Four Cornellians, including "Glee" star Jane Lynch, M.F.A. '84, were among the winners at the 2010 Emmy Awards, held Aug. 21 and 29 in Los Angeles.
Lynch, who studied theater at Cornell, won the Emmy for Outstanding Supporting Actress for her role as cheerleading coach Sue Sylvester on the Fox series. "Glee" led the night at the Primetime Emmys Aug. 29 with 19 nominations and won two Emmys.
"You're fresh-faced, and when I'm not seething with jealousy, I'm so proud of you," Lynch said of her younger fellow cast members during her acceptance speech.
Brent "Bucky" Gunts '72, director of the Vancouver 2010 Olympic Winter Games Opening Ceremony for NBC, won his fourth Primetime Emmy, for Outstanding Directing for a Variety, Music or Comedy Special. Gunts earned a degree in economics from the College of Arts and Sciences; he also played lacrosse for Cornell from 1970 to 1972 and helped the Big Red win an NCAA championship.
Scott Ferguson '82 produced two multiple-Emmy-winning HBO films. Ferguson collected a statue Aug. 29 for "Temple Grandin," which won five awards, including Outstanding Made for Television Movie, for the story of the woman who overcame autism to fight for humane animal treatment. Grandin, who attended the ceremony, was a recent Frank H.T. Rhodes Class of '56 Professor at Cornell. Ferguson's other HBO project, "You Don't Know Jack," about Dr. Jack Kevorkian, won Emmys for actor Al Pacino and writer Alan Mazer.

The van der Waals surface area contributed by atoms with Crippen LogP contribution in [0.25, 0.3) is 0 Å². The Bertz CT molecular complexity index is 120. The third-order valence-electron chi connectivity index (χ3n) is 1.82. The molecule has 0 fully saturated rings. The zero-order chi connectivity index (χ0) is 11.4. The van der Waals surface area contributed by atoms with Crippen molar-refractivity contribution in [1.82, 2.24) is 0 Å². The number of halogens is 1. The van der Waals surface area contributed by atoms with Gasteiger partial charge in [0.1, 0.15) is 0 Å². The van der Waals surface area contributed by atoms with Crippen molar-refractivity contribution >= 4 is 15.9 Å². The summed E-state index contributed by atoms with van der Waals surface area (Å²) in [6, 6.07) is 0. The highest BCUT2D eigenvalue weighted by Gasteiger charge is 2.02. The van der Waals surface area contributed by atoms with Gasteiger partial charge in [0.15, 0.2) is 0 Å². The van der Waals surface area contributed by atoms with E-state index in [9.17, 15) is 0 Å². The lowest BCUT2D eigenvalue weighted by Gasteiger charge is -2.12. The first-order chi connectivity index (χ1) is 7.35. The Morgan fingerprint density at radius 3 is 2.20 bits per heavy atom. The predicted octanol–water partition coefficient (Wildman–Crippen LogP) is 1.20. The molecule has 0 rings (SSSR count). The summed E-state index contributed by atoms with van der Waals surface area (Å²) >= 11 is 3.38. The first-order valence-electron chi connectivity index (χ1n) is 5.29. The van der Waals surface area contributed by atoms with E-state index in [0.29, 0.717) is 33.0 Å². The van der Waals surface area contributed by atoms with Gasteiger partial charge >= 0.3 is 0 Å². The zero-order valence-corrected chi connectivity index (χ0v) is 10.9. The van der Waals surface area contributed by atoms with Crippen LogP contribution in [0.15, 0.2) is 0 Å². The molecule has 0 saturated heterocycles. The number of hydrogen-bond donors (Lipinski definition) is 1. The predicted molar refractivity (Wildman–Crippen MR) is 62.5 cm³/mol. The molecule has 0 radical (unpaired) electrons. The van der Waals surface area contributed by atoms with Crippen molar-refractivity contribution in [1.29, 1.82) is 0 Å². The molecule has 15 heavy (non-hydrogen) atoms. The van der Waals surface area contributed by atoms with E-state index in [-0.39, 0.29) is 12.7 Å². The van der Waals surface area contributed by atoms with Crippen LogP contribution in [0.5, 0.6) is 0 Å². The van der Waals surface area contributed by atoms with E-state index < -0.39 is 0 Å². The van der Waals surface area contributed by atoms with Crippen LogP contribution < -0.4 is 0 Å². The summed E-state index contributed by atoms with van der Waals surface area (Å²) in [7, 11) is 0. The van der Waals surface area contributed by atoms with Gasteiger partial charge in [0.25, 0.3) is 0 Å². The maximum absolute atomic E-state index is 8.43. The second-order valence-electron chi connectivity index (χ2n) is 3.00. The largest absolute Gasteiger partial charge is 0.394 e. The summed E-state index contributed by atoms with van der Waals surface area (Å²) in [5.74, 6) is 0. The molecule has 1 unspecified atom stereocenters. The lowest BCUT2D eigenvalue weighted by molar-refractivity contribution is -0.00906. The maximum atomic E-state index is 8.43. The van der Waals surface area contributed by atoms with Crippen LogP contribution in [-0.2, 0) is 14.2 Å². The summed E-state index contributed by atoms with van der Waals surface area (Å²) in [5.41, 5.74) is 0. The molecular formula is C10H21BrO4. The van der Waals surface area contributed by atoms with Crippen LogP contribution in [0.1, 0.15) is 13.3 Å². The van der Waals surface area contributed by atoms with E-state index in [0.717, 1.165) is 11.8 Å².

Also, as previously reported, Marco Recuay '03 received his first Emmy Award for Visual Effects in a Miniseries or Movie, for his work on HBO's "The Pacific" at the Creative Arts Emmy Awards ceremony held Aug. 21. The 10-part series about World War II also won an Emmy for Outstanding Miniseries at the Primetime Emmys.
"Our company [Digital Dreams] worked on seven of the 10 episodes; we did about 600 shots over a period of two years," said Recuay, who has supervised visual effects on more than 10 feature films including "Spider-Man 3." His next projects include effects work on films starring Tom Hanks and Bruce Willis, he said.
Recuay earned a B.A. in film and said of his Cornell education: "It's proven useful in ways that I didn't expect. The way the arts curriculum and the film curriculum works, you can take classes in a lot of areas of study -- courses like psychology and history, classes that really helped me end up doing my job better. A lot of the technical classes weren't really the key as were psychology and art history. It gives you a broader depth of knowledge than the technical schools do."